Salvation Army Offers ‘Nap Pads’ in Effort to Save the Lives of Homeless People

As nighttime temperatures drop and a harsh winter approaches, the Salvation Army in Britain is turning to an innovative, high-tech form of lodging designed not just to keep the homeless from sleeping on freezing streets at night but also ensuring that emergency services can be alerted if they stop breathing.


At a time when many communal-style shelters have yet to be made safe against the spread of the coronavirus, the Salvation Army is providing “Nap Pads” to so-called “rough sleepers”—people who lack adequate shelter at night—and the homeless.

Nap pads are mobile, self-contained units that offer clean and warm shelter while monitoring people sleeping inside in case they stop breathing. The pads check for “vital life signs” through non-invasive sensors that are based on technology used in battling sudden infant death syndrome—the unexplained demise of babies, usually in their sleep.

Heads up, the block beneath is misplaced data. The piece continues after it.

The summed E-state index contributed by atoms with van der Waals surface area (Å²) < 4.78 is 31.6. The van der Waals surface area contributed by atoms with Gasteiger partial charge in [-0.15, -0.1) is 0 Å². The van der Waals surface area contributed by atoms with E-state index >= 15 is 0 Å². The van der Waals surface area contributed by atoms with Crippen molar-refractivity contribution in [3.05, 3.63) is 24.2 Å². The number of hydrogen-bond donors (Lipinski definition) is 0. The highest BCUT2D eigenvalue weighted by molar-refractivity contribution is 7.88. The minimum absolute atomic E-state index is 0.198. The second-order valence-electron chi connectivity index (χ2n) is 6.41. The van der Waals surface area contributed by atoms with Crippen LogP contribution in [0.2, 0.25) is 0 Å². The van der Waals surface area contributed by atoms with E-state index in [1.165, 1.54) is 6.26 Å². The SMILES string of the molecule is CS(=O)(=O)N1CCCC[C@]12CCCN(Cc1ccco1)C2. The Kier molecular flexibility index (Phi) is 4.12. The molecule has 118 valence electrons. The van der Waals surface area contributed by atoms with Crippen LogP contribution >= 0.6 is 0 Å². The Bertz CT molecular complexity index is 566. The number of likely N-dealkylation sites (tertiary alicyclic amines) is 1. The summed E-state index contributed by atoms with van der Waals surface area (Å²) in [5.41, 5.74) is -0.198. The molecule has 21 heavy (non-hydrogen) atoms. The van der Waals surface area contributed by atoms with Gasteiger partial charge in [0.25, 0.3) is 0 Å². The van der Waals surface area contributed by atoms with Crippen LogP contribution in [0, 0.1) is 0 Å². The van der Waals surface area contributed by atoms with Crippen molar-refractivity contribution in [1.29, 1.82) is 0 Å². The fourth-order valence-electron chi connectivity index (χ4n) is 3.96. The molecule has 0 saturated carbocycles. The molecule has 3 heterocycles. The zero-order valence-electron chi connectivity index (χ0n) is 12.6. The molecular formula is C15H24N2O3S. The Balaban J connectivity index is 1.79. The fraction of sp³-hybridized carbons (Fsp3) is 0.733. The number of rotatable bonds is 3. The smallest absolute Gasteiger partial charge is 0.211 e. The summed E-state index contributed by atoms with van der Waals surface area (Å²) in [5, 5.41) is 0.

Each nap pad unit has a single bed, a toilet, sink, security door, window, power point, heater and LED light. Besides protecting people who have trouble getting off the streets and finding accommodation, the nap pads offer a private and dignified space to sleep, according to the Salvation Army.

At least 976 people who lacked a stable home died in Britain in 2020, according to the Museum of Homelessness, a project launched in London in October to highlight the issue of homelessness during the pandemic.

“Sadly, most rough sleepers have multiple health problems as sleeping on the streets is dangerous and tough on the body, so these pads mean we can keep people safe as well as warm and dry,” says Malcolm Page, the Salvation Army’s assistant director of homelessness services.

“Tacking homelessness is more than offering shelter,” Page added. “It is helping people to move on from the reasons they were forced to sleep on the streets in the first place.”

The nap pads have an informal atmosphere that makes it comfortable for the homeless to meet with members of the Salvation Army’s support team to discuss more permanent housing options, Page said.

“The technology to make sure you are safe is amazing,” a 19-year-old rough sleeper identified only as Jay told Premier Christian News, an online site that monitors developments surrounding Christians worldwide.

“Knowing that it’s safe and if something goes wrong someone is going to help you is a comfort,” said Jay. “On the streets, if you can’t breathe nobody knows—nobody knows where you are and nobody can call for help. This will be life-saving.”


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